Story used by permission from the Knoxville Mercury.

In Cover Stories by Élan Young3 Comments

Before I became a parent, I traced in green highlighter roughly two-thirds of the official trails on my now out-of-date trail map of the Great Smoky Mountains National Park, worn thin in the creases from more than a decade of use. From all those hikes, it’s the memory of particular natural sounds that holds the most power over me, able to catapult me right back into a high-elevation forest with wind rustling the treetops or next to a rushing stream lined with boulders softly furred with moss.

The first time I heard the eerie flute-like call of the wood thrush on Cucumber Gap trail near Elkmont, the world stopped. The spring ephemerals were on the verge of blooming, and the sound conveyed the essence of life awakening from winter. Spring was suddenly not a season, but now a process—one that was happening around me and also included me as a participant rather than simply the observer I had only ever been before. It was the wood thrush’s call that released me from my other self—the one with the chatterbox mind. I was momentarily transported, yet simultaneously more present: aware of slanted light, the rhododendron-lined path, and the sense that the impersonal woods had been transformed into an intimate space. I never saw the bird, but it had managed to stir in me something I’d not experienced often, nor could sustain: a greater sense of belonging, not just to a place, but to a specific moment in time.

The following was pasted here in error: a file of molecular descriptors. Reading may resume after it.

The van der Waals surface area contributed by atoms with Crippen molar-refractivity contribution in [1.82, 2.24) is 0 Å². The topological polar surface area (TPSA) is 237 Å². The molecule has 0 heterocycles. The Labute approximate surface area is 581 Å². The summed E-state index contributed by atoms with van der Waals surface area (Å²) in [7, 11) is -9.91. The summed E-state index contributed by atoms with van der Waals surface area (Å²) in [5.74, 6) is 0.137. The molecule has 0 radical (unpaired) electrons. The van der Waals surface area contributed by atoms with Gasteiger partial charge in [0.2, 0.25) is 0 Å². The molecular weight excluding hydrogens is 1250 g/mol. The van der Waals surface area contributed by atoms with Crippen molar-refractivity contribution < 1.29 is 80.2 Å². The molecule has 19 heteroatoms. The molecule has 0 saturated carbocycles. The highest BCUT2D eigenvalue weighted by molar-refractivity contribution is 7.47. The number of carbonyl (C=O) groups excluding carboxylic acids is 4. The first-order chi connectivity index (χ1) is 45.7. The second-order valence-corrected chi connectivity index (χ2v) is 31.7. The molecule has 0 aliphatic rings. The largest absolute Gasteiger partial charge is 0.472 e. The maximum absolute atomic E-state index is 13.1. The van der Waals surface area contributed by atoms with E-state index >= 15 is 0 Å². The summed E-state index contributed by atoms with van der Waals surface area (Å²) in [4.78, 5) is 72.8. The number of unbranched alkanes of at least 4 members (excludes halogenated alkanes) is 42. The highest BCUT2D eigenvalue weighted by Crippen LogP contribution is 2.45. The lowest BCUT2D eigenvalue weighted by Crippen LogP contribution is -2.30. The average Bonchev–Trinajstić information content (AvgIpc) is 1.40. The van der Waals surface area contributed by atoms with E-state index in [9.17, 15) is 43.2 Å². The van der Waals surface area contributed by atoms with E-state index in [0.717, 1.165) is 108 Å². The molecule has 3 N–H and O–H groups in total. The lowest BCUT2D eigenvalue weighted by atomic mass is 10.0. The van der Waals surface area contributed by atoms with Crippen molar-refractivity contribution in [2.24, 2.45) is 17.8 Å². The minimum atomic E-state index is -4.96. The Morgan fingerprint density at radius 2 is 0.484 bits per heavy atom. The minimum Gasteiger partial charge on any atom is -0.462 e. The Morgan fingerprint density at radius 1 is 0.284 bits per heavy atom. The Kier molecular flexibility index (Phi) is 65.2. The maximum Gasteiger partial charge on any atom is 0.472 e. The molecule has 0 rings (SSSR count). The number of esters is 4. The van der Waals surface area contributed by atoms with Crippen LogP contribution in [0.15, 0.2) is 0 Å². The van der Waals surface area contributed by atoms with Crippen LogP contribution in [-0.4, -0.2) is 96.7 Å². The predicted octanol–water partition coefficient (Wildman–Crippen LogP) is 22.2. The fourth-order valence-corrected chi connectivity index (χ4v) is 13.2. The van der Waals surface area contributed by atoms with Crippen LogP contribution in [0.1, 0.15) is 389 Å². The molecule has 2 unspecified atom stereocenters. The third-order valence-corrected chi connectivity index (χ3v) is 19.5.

Lightscapes, or night skies unpolluted by light, are equally important resources in allowing transcendent experiences in nature. I’m hardly the only one who has watched meteors trace arcs like flaming arrows shot from invisible bows from atop Mt. LeConte, which at 6,593 feet is the third-highest peak in GSMNP and is often blanketed in fog. However, because I also know the flat, muted skies of cities, each truly dark sky I witness is nothing short of a special occasion. But many urban dwellers have missed out on the kind of natural nighttime darkness that allows them to see more than a few bright stars. According to the International Dark-Sky Association, the U.S. population has grown at an average rate of 1.5 percent annually, while the amount of outdoor lighting in use has grown by about 6 percent per year. Now, eight out of 10 kids born in the U.S. live where they can never see the Milky Way. But it only takes one clear, brilliant night sky to change someone’s life. The park has on occasion provided inner-city kids visiting Great Smoky Mountains Institute at Tremont their first chance to gaze into starry depths.

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